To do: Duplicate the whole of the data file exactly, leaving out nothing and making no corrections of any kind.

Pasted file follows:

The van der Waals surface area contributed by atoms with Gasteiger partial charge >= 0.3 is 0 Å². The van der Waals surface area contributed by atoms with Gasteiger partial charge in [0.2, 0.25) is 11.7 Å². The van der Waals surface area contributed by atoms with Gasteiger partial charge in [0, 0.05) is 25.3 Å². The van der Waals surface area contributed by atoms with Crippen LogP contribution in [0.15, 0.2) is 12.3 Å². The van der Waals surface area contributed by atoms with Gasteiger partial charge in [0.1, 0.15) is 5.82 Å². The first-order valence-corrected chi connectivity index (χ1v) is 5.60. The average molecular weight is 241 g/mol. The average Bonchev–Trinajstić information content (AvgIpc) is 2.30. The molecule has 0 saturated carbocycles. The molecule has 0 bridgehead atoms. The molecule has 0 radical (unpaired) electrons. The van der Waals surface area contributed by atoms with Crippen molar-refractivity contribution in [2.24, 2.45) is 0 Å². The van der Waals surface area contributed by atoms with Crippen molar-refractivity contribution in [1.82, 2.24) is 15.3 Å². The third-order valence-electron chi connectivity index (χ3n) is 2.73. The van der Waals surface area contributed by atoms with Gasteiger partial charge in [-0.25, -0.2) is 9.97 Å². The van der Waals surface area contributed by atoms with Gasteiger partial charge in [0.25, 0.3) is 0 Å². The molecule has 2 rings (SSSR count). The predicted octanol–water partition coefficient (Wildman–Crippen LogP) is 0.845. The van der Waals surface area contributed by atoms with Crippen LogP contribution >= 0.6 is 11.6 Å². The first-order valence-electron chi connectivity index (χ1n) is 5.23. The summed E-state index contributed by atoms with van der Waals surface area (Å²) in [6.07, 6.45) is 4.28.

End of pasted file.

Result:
The van der Waals surface area contributed by atoms with Gasteiger partial charge >= 0.3 is 0 Å². The van der Waals surface area contributed by atoms with Gasteiger partial charge in [0.2, 0.25) is 11.7 Å². The van der Waals surface area contributed by atoms with Gasteiger partial charge in [0, 0.05) is 25.3 Å². The van der Waals surface area contributed by atoms with Crippen LogP contribution in [0.15, 0.2) is 12.3 Å². The van der Waals surface area contributed by atoms with Gasteiger partial charge in [0.1, 0.15) is 5.82 Å². The first-order valence-corrected chi connectivity index (χ1v) is 5.60. The average molecular weight is 241 g/mol. The average Bonchev–Trinajstić information content (AvgIpc) is 2.30. The molecule has 0 saturated carbocycles. The molecule has 0 bridgehead atoms. The molecule has 0 radical (unpaired) electrons. The van der Waals surface area contributed by atoms with Crippen molar-refractivity contribution in [2.24, 2.45) is 0 Å². The van der Waals surface area contributed by atoms with Crippen molar-refractivity contribution in [1.82, 2.24) is 15.3 Å². The third-order valence-electron chi connectivity index (χ3n) is 2.73. The van der Waals surface area contributed by atoms with Gasteiger partial charge in [-0.25, -0.2) is 9.97 Å². The van der Waals surface area contributed by atoms with Gasteiger partial charge in [0.25, 0.3) is 0 Å². The molecule has 2 rings (SSSR count). The predicted octanol–water partition coefficient (Wildman–Crippen LogP) is 0.845. The van der Waals surface area contributed by atoms with Crippen LogP contribution >= 0.6 is 11.6 Å². The first-order valence-electron chi connectivity index (χ1n) is 5.23. The summed E-state index contributed by atoms with van der Waals surface area (Å²) in [6.07, 6.45) is 4.28.